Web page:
Lt. Ted Tressler will tell legislators about community needs on Tuesday

Last updated: May 03. 2014 11:30PM - 1954 Views
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WILKES-BARRE — When Salvation Army officers from across the state visit lawmakers in Harrisburg this week, Lt. Ted Tressler wants to alert them to the needs in Luzerne County.

Tressler will be among with the delegation Tuesday for a “Day on the Hill.” He was there four years ago when he worked with the Salvation Army in Lancaster. This trip will be his first since taking over the Wilkes-Barre Corps assignment in 2012 with his wife Sharon, who’s also a lieutenant and ordained pastor like him.

“There are similarities,” he said Friday of the community needs in the different locales.

But homelessness and poverty top his list and are topics he wants to discuss with local legislators at the biennial event. Tressler and other Salvation Army officers will also gather in the rotunda of the state capitol with people who been helped by the organization. Over the past year, the Salvation Army served more than 2 million meals in Pennsylvania and through its community programs provided a variety of services to more than 1.9 million people.

Many of them have been in the Wyoming Valley, Tressler pointed out. The poverty rate for children under the age of 18 in Luzerne County has nearly doubled to approximately 29 percent since the 2000 U.S. Census. It increases to 33 percent for children under the age of 5.

“I don’t know if (the legislators are) necessarily aware of the effects of that,” Tressler said.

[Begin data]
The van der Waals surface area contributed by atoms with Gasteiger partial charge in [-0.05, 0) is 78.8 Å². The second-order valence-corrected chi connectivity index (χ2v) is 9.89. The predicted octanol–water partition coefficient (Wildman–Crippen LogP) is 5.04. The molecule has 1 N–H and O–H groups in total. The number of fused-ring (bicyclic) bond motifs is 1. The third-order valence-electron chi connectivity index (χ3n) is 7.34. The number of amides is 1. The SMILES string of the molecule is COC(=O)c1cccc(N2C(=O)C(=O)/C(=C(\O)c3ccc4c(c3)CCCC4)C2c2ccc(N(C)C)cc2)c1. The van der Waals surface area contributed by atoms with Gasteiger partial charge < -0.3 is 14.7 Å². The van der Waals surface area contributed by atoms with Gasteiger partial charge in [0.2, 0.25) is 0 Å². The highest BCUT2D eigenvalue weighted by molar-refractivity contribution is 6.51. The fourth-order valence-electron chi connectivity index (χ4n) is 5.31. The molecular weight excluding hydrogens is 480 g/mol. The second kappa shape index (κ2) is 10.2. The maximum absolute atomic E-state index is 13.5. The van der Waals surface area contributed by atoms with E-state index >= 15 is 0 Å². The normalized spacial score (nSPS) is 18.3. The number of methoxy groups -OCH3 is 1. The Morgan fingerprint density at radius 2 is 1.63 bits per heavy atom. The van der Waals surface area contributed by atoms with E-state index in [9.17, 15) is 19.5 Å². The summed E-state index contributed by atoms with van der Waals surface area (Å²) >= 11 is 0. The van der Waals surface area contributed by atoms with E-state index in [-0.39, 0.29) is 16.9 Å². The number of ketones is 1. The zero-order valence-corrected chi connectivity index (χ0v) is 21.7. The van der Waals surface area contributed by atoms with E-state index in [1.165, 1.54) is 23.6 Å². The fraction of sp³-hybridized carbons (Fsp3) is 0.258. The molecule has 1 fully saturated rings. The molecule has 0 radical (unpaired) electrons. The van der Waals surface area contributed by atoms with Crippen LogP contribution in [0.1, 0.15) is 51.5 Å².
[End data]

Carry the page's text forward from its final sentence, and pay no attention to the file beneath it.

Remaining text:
Although the United Way of Wyoming Valley recently embarked on program to reduce childhood poverty, its efforts are to make the public aware of the problem, Tressler noted.

“That’s one of the things many people, most people don’t understand that the United Way is not a service provider,” Tressler explained. The United Way is a fundraising agency and the Salvation Army apply for grants from it.

The transitional housing provided by Salvation Army’s Kirby House program in Wilkes-Barre has room for 10 families. “More than 20 families have asked for help,” he said.

“All of that comes down to money,” Tressler said.

But additional dollars are hard to find, especially with funding cuts for programs.

“Our primary funding source for the Kirby House is a (U.S. Department of Housing and Urban Development) grant,” Tressler said, adding HUD cut the funding 10 percent. Neither the state, county nor local governments provide anything for the program.

“We do the best we can. We’ve cut every possible corner that isn’t an absolute necessity,” Tressler said.

The Salvation Army is the only area organization that provides transitional housing for families, he noted. As part of the county-wide continuum of care the Salvation Army meets monthly with other agencies that receive public funding to make sure they’re not duplicating services.

If additional funding isn’t available, solutions might be found by changing the laws, Tressler said.

“The hunger doesn’t go away, people’s needs don’t go away just because the state wants to balance its budget,” he said.

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